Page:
February 19, 2009
Corner of Mystery
image by John Sussenbach, Netherlands
Rümker is a perennially weird formation. It is a large collection of overlapping low domes that is older than the surrounding lavas of Oceanus Procellarum and SInus Roris. John's new image nicely shows the two distinct parts of the landform. Most of it is higher, bumpier and older than the lower, smoother and younger eastern quarter. A Clementine image confirms these observations and illustrates that all of Rümker, including the low zone is a different coloration - and hence composition - than the adjacent mare. That is too bad because from a black and white image you could argue that the material covering the low area is the same as the mare, but that is not true. It does seem to be similar in morphology to mare lavas, but how would they get high enough to cover part of Rümker? It could be that the low zone is an area that has subsided, but that won't explain why it is older and bumpier, only why it is lower.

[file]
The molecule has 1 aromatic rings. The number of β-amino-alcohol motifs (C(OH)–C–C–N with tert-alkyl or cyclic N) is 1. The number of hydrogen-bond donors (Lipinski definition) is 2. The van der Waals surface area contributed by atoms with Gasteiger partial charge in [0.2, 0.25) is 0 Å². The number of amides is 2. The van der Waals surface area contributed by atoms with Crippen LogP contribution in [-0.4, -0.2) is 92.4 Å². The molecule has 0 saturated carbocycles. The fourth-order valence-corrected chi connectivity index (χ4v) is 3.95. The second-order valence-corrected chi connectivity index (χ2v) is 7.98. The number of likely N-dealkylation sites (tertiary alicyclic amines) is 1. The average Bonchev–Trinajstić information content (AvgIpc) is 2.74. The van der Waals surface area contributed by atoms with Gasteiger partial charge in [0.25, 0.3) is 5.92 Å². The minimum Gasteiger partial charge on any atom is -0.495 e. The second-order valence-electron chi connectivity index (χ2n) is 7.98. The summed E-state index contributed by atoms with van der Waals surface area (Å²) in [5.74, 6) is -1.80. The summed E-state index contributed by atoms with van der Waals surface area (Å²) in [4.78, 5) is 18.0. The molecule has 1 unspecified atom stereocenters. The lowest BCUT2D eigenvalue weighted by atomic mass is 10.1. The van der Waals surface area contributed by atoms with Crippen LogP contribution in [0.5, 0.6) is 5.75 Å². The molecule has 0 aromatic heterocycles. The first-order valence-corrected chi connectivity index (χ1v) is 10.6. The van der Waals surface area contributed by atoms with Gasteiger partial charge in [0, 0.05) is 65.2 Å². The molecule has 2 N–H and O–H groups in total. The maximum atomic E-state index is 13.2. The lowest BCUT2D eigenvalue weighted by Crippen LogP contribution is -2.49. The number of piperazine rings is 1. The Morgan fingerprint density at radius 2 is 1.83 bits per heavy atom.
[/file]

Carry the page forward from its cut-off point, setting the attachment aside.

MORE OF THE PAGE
14 February 2009 04.00 UT. C11 f/20 with DMK21UA4 camera
Rükl plate 8
Yesterday's LPOD: Wow!
Tomorrow's LPOD: The Last of Eddington